- Take the Pancreatitis Quiz
- Boost Digestive Health
- Digestive Distress Slideshow: Problem Foods to Avoid
- What is diphenoxylate and atropine, and how does it work (mechanism of action)?
- What brand names are available for diphenoxylate and atropine?
- Is diphenoxylate and atropine available as a generic drug?
- Do I need a prescription for diphenoxylate and atropine?
- What are the side effects of diphenoxylate and atropine?
- What is the dosage for diphenoxylate and atropine?
- Which drugs or supplements interact with diphenoxylate and atropine?
- Is diphenoxylate and atropine safe to take if I'm pregnant or breastfeeding?
- What else should I know about diphenoxylate and atropine?
What is diphenoxylate and atropine, and how does it work (mechanism of action)?
Lomotil is a combination of two drugs, diphenoxylate and atropine. It is used to treat acute diarrhea (diarrhea of limited duration). Diphenoxylate is a man-made narcotic chemically related to meperidine (Demerol). Like other narcotics, diphenoxylate reduces diarrhea by interfering with the propulsion of intestinal contents through the intestines. Although diphenoxylate is chemically related to narcotics, it does not have pain- relieving (analgesic) actions like most other narcotics. In higher doses, however, like other narcotics, diphenoxylate can cause euphoria (elevation of mood) and physical dependence. In order to prevent abuse of diphenoxylate for its mood-elevating effects, atropine is combined with diphenoxylate in small quantities. As a result, if Lomotil is taken in greater than recommended doses unpleasant side effects from too much atropine will occur. Lomotil was approved by the FDA in 1960.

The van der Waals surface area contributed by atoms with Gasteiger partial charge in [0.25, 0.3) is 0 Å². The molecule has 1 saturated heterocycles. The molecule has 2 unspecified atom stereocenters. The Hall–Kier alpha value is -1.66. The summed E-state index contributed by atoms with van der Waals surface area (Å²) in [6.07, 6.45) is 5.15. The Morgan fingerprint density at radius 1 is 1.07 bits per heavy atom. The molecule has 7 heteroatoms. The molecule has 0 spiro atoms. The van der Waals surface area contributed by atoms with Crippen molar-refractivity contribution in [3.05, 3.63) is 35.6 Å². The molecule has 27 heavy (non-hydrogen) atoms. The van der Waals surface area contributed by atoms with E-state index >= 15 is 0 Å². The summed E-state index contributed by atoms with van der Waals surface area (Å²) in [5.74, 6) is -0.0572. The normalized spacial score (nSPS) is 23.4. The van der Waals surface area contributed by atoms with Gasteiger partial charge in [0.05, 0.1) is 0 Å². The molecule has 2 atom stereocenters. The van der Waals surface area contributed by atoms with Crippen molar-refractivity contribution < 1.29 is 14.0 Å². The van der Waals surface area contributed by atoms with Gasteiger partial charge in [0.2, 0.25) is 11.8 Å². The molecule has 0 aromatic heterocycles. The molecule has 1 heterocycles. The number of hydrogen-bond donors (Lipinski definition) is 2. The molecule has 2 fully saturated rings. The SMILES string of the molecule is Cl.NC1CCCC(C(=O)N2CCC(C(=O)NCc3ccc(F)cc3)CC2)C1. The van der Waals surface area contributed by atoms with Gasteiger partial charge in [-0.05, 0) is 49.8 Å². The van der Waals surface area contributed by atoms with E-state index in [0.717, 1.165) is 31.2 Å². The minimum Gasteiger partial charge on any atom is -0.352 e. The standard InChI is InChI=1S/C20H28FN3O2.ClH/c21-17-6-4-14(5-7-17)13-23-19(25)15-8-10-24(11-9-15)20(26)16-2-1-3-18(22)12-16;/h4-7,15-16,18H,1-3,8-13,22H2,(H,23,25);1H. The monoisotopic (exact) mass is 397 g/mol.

What are the side effects of diphenoxylate and atropine?
The most common side effects reported in persons taking diphenoxylate include:
Other important side effects include:
- numbness of extremities,
- loss of
- appetite, and
- abdominal pain.
Although the dose of atropine in Lomotil is too low to cause side effects when taken in the recommended doses, side effects of atropine (including dryness of the skin and mucous membranes, increased heart rate, urinary retention, and increased body temperature) have been reported, particularly in children under two years of age and children with Down syndrome. Pancreatitis and toxic megacolon also have been reported.
What is the dosage for diphenoxylate and atropine?